I personally believe those four “No’s” also apply to the City’s past and present efforts when it comes to economic development.

      As I said in my comment yesterday,  I personally don’t believe that there is a clear vision of either what Davis is, or what it will be.

  4. Jeff M

    Shameful that in this period of over-heated Trump economy that this city is still needing to loot from residents to pay for its necessary government services.  What will happen in the next downturn?

      1. Jeff M

        I cannot fix the malady of irrational political hypersensitivity.  And if you really think below the surface of reaction on this, there is a larger point I am making.

        Left-leaning ideology is against the private economy and against economic growth.

        1. Ron

          Jeff:  David would apparently prefer that you not “remind” everyone of that.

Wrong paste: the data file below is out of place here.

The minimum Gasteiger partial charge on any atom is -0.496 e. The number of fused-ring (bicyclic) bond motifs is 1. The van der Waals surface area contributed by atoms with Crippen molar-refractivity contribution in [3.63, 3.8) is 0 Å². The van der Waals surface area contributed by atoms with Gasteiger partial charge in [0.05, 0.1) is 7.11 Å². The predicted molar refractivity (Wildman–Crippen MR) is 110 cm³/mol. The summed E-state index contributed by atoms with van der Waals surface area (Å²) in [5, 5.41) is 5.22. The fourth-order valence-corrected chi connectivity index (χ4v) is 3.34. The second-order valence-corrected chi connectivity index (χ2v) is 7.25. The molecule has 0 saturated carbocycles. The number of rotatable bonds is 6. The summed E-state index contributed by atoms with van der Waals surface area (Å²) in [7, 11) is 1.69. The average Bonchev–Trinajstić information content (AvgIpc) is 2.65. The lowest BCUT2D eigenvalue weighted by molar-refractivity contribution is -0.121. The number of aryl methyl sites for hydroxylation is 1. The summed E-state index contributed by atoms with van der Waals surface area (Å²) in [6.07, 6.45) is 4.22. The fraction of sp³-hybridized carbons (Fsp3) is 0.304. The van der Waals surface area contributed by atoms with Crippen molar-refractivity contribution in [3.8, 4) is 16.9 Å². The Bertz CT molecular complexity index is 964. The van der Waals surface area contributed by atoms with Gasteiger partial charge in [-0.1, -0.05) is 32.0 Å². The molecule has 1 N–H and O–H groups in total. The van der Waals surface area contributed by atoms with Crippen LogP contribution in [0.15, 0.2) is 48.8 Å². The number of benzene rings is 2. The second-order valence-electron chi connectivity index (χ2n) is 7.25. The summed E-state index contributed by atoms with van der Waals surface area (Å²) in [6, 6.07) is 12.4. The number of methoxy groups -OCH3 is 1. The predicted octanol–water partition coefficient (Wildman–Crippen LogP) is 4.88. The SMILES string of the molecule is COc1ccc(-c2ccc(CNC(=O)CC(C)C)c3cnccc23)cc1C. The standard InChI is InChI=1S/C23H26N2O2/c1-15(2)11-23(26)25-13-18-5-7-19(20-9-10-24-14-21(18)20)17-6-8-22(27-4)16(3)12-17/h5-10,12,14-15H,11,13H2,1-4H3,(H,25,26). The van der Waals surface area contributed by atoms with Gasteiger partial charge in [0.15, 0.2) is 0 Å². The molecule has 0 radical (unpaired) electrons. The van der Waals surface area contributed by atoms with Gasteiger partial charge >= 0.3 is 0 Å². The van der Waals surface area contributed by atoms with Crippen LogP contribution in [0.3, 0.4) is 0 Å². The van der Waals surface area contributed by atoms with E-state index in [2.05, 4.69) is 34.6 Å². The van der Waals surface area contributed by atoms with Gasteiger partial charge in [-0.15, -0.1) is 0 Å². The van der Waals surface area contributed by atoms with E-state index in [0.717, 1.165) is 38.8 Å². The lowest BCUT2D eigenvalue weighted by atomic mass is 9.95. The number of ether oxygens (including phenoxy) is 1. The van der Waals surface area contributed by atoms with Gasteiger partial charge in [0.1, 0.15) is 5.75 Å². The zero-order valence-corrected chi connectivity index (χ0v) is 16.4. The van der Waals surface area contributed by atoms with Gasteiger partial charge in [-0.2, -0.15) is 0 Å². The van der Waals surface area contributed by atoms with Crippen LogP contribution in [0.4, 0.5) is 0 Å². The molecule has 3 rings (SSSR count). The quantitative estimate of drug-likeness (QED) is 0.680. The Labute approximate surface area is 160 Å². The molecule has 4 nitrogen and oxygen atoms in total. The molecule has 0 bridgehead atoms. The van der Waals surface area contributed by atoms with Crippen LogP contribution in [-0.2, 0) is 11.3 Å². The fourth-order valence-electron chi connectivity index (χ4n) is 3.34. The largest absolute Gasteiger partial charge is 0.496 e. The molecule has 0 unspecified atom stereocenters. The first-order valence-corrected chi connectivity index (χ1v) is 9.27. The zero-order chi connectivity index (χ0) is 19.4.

No doubt, he and some others on here are waiting for you to disappear (as a result of the upcoming change in policy on the Vanguard), so that they can claim that the ideology that you espouse actually belongs to the “left”. (They think that will give them “credibility”, in Davis.)

        2. Tia Will

          Left-leaning ideology is against the private economy and against economic growth.”

          I strongly disagree with this overgeneralization. Putting more money in the pockets of the middle class, working poor and poor would do more to stimulate the growth of the private economy than merely enhancing the wealth of those at the top. It would also allow more people the opportunity to raise their own spending levels through the higher earnings associated with higher education.

          I am about as left-leaning as you will find, but I am not opposed to wealth disparity or conspicuous consumption, once the basic needs of all are provided for. In a wealthy society, this should be the minimal expectation.

  5. Tia Will

    Ron

    Can we now count on you to fill the role Jeff has played in telling others what they think and why they do what they do once Jeff is gone?  Because your 12:10 pm post yesterday was a great start on assuming that position.